Support and mentorship are important for women advisors, but so is the ability to speak up for yourself
Women in the wealth industry should focus on building their networks so they have more support in navigating their careers and lives, according to one industry veteran.
“I think it’s important to connect with like-minded people, especially other women who might be going through the same challenges,’” Niki Prodanovic, the principal of Canadian operations for Edward Jones Canada, told Wealth Professional.
“Build your network and connect with your peers, so you can understand the process of getting where you want to go, since it may not be transparent until you engage and understand, and it helps to know that you’re not alone in that space.”
Prodanovic is giving the opening remarks at the Women in Wealth online summit on Dec. 6. There’s still time to register. Advisors can attend for free.
She said that recent studies have shown that, for every woman who is promoted from the director level, two leave their company – often because the environment doesn’t meet their needs. Companies need to address it, prioritizing things like flexibility and employee well-being.
But, while she is keen on the industry’s opportunities, she acknowledges that fulfilling one’s ambitions requires long hours and trade-offs. Women also need to do their part.
“We have to let go of the concept that we can have it all and embrace the concept of making choices that align with our vision and values,” said Prodanovic. “There’s power in our choices, so we have to give ourselves permission to own those choices unapologetically.”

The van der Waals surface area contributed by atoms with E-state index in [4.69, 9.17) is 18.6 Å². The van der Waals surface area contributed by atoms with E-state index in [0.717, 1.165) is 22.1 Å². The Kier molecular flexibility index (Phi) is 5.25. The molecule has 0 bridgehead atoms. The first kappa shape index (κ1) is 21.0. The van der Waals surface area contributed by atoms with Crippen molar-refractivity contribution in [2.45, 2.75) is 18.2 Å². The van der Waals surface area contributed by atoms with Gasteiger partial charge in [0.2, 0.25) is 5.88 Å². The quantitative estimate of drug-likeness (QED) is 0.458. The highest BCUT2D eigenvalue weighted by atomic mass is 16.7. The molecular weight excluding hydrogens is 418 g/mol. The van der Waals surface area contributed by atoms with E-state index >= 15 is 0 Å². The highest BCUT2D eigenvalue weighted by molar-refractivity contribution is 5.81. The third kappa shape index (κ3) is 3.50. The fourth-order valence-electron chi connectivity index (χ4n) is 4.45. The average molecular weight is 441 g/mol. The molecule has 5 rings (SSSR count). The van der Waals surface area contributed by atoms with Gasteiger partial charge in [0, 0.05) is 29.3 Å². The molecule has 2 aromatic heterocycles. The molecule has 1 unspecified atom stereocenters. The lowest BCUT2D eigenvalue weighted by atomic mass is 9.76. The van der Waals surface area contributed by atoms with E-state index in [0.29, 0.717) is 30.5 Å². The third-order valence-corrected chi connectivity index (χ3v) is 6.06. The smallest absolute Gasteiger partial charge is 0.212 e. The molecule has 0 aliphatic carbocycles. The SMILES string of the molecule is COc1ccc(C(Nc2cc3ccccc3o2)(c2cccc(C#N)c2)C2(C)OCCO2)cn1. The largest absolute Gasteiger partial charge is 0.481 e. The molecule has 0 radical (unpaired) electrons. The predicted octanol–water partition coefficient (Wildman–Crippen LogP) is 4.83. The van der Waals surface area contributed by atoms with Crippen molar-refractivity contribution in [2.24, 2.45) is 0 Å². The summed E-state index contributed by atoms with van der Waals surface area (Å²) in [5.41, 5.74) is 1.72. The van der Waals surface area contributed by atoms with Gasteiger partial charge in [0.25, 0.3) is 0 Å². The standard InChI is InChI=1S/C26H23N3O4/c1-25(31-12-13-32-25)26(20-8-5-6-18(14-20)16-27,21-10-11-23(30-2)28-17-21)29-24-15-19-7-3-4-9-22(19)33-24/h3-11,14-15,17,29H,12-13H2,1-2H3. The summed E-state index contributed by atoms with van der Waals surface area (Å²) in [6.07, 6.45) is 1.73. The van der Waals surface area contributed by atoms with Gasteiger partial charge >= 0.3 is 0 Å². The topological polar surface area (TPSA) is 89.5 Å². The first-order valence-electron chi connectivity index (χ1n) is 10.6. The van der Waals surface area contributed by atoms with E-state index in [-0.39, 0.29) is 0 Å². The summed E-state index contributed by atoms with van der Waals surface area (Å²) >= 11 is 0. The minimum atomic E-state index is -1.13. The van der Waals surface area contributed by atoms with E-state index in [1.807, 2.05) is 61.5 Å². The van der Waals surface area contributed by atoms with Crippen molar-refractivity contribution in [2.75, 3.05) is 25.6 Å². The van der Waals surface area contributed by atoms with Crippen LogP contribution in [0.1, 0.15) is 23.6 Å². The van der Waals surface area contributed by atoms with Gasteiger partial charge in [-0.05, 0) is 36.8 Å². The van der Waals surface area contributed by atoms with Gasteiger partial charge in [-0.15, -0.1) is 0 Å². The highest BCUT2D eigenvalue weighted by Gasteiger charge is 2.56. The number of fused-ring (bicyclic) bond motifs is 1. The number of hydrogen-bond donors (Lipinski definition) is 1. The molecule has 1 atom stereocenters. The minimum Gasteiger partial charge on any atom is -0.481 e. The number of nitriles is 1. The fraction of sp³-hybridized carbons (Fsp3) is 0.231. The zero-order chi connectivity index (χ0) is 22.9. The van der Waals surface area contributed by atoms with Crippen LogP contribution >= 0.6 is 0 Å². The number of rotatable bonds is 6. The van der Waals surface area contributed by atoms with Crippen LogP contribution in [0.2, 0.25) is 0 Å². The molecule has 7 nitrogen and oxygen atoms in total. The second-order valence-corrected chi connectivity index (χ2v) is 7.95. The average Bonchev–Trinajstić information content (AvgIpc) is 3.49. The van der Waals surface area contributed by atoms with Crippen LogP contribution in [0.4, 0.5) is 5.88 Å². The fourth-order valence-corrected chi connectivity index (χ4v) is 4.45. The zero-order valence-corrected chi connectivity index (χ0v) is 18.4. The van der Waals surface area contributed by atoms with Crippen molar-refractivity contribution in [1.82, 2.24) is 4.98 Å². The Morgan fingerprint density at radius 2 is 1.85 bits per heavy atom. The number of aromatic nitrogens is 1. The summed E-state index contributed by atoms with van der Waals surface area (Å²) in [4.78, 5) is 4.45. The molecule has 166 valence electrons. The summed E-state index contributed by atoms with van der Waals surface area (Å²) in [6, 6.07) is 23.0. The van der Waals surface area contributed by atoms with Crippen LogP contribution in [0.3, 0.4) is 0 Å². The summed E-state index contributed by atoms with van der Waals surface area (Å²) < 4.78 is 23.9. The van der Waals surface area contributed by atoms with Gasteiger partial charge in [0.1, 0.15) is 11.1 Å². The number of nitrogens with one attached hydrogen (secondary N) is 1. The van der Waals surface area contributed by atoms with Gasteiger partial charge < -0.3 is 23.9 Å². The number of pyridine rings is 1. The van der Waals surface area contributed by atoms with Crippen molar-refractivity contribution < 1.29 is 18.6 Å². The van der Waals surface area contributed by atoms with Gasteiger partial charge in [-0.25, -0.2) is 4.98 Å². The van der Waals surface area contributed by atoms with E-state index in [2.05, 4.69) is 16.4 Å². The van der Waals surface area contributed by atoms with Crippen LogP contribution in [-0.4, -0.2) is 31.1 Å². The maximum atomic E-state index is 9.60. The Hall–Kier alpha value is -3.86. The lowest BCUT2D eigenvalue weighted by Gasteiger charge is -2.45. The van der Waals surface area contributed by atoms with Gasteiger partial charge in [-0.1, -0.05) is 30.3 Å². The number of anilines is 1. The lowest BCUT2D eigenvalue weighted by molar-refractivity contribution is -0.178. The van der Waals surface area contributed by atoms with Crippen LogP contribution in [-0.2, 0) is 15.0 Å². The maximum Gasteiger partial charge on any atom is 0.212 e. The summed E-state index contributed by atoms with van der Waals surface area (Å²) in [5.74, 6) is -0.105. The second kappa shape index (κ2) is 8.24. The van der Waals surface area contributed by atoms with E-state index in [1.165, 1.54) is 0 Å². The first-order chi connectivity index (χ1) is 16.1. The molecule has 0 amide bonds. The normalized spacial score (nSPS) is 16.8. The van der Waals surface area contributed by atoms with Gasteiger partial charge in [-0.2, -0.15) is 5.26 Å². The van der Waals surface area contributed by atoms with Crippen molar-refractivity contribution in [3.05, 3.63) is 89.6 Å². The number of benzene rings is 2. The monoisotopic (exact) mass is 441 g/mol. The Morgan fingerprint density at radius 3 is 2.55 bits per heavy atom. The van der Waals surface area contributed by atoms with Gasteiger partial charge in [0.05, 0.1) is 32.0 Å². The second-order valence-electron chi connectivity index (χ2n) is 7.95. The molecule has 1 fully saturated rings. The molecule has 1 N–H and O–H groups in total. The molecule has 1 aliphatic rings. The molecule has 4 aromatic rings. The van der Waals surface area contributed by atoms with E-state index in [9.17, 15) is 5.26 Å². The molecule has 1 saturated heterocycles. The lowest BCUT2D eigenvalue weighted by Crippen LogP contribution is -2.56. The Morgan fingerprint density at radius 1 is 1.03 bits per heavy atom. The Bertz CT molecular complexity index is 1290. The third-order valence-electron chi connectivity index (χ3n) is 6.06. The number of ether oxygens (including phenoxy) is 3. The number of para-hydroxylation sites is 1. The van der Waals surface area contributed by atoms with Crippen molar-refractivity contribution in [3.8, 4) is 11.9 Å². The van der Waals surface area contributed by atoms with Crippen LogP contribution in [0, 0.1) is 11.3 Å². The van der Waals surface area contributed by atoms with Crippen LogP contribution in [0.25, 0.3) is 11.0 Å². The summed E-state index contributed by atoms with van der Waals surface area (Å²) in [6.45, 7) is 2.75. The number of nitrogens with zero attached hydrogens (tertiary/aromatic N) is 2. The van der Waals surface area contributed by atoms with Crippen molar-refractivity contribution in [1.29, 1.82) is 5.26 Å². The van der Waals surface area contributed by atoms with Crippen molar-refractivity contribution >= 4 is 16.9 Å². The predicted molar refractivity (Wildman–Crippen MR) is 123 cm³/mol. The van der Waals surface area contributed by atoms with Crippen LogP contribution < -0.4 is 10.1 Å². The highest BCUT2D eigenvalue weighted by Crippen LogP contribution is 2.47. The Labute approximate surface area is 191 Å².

Women can also talk to other women about how they’ve navigated, so they can learn from each other. But, she said women also need to give themselves permission to ask for help when they need it and then surround themselves with the support they need. While mentors can help, she believes that women also need to surround themselves with sponsors who will help them to advance.
While she’ll offer several tips in her opening remarks, Prodanovic said women also need to speak up for themselves. Once they’ve accepted that they can’t have, or do, it all, they should outsource what doesn’t serve them and their goals and “unapologetically abandon the rest” – even if that’s not easy to do because “your happiness and well-being are not a trade-off that anybody should make”.
“Take up space. Have confidence in your decision, and then be prepared to pivot,” said Prodanovic added, urging women to talk to others about their trajectories to learn how to move up.
“I have done that many times in my career: tried something that didn’t work or tried something that I really liked, and then known that I need to do more of that.”
As for finding a work-life balance, Prodanovic said it’s more about “figuring out what a healthy equilibrium is for you at this point in time, then having the confidence and conviction to go for it.”